genetically programmed to love pooches.
The evolutionary journey between people and pups has been recorded back to around 32,000 years ago, when dogs split from grey wolves and began to evolve into how we recognise domestic dogs today, both emotively and biologically. Our shared environments led to the parallel evolution of humans and dogs. Authors of the study The genomics of selection in dogs and the parallel evolution between dogs and humans, surmise that "As domestication is often associated with large increases in population density and crowded living conditions, these 'unfavorable' environments might be the selective pressure that drove the rewiring of both species,".
For example, aggressive dogs living in crowded conditions with humans would not have been treated as favourably as less aggressive canines. This in turn would have led to more submissive dogs, who ultimately evolved into the pets we know and love today. These original pets, worked out that we are suckers for eye gazing (that’s our oxytocin speaking) and that this unconditional affection from them would result in more benefits from us humans. Therefore, pups today are tapping into an ancient human bonding pathway that has been intertwined for thousands of years, embedded in both our genes. So puppy eyes are very much a thing.
paws and people.
We’ve said it before, and we’ll say it again. EVERYBODY has mental health. Whether you have good or poor mental health is a different matter. A recent article from The Guardian discusses the ‘magic effect’ and therapeutic value of our relationship with dogs and how pets can improve our mental health. Marion Janner, a mental health campaigner, says that dogs teach us a whole range of lessons. “Dogs love us unconditionally. They’re the ultimate in equal opportunities – entirely indifferent to race, gender, star sign, CV, clothes size or ability to throw cool moves on the dance floor. The simplicity and depth of this love is a continuous joy, along with the health benefits of daily walks and the social delights of chats with other dog walkers”.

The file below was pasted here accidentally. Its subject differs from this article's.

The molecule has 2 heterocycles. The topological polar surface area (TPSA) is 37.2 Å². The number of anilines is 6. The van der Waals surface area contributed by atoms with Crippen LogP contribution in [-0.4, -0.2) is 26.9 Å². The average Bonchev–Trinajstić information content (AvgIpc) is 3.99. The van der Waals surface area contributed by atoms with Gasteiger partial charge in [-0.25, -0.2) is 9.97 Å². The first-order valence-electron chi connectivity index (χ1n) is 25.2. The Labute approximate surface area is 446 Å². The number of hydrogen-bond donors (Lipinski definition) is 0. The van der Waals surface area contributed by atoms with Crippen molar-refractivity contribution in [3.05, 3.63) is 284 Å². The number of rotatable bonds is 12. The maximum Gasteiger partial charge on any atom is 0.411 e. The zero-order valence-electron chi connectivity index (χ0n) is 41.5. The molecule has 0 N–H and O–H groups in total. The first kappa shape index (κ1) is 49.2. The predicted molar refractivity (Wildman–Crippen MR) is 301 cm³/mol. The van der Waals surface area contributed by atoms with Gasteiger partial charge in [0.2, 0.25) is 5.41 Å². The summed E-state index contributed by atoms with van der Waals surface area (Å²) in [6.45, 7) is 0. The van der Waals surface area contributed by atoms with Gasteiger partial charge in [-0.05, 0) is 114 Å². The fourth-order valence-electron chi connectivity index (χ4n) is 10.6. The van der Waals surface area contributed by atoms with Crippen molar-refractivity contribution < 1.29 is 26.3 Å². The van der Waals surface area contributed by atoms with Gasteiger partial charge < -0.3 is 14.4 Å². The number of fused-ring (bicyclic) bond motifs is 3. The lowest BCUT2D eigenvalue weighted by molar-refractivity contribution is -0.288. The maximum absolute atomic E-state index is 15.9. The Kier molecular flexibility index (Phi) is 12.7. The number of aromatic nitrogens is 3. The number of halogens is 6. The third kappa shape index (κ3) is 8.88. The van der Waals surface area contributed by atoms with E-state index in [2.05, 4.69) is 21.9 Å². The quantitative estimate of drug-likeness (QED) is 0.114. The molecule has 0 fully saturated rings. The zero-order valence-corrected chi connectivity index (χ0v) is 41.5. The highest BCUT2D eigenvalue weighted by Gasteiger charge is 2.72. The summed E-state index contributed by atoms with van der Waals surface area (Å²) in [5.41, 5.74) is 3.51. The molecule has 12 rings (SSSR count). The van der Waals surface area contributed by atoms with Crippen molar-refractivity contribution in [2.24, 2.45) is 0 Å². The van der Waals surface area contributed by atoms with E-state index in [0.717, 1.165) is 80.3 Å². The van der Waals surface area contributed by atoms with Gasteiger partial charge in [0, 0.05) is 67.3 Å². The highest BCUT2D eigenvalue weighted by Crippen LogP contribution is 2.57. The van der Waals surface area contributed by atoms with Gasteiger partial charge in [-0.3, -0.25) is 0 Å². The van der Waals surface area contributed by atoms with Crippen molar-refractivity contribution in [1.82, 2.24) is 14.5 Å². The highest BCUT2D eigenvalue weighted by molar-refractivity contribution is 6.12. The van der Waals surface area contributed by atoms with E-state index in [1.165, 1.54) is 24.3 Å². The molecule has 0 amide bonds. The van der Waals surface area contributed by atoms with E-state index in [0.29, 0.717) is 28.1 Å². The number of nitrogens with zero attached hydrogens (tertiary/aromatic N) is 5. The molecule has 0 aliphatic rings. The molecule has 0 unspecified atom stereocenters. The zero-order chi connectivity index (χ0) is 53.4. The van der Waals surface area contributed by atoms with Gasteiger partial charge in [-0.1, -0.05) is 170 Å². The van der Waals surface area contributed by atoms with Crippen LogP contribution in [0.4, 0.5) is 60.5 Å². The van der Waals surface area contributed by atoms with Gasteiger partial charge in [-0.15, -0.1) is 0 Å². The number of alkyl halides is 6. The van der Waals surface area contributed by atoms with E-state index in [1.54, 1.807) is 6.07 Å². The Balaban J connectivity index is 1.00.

The ability for dogs and pups to alleviate stress, anxiety, depression and loneliness has been recognised by the prison systems. The mental health impact of therapy dogs in prisons was commissioned by the Centre for Mental Health and incurred extremely positive feedback, like these comments from one prisoner who said “Dogs have a magic effect on you, you can feel their love and that just makes you feel better inside you.” Hello oxytocin. One prison in Northern Ireland has recruited a black labrador puppy called Jingles to offer dog therapy to inmates and their families.
As well as prisons, unsurprisingly, psychiatric hospitals also use animals as therapy for mental health. The State Hospital in Scotland, one of four high-security psychiatric hospitals in the UK, is doing just that. Patients stay on average up to seven years here and staff say that animal therapy helps to develop problem-solving skills, empathy, attention to the needs of others, a sense of responsibility and a way of channelling aggressive thoughts among individuals who have proved hard to reach with conventional psychiatric drugs and talking therapies.
are you in need of some oxytocin?
Here at Paws in Work we also know the huge mental health benefits of puppy therapy (and the importance of socialising puppies). If you and your colleagues are in need of some mental wellbeing TLC in your workplace, have a look at our fully licensed puppy therapy sessions. We promise it’ll lower those cortisol levels!
Similarly, if you or someone you know needs someone to talk to or a helping paw remember to check out our Paws in Work mental health support pages. We also offer an array of mental health training courses if you are looking to continue expanding your overall knowledge of mental health.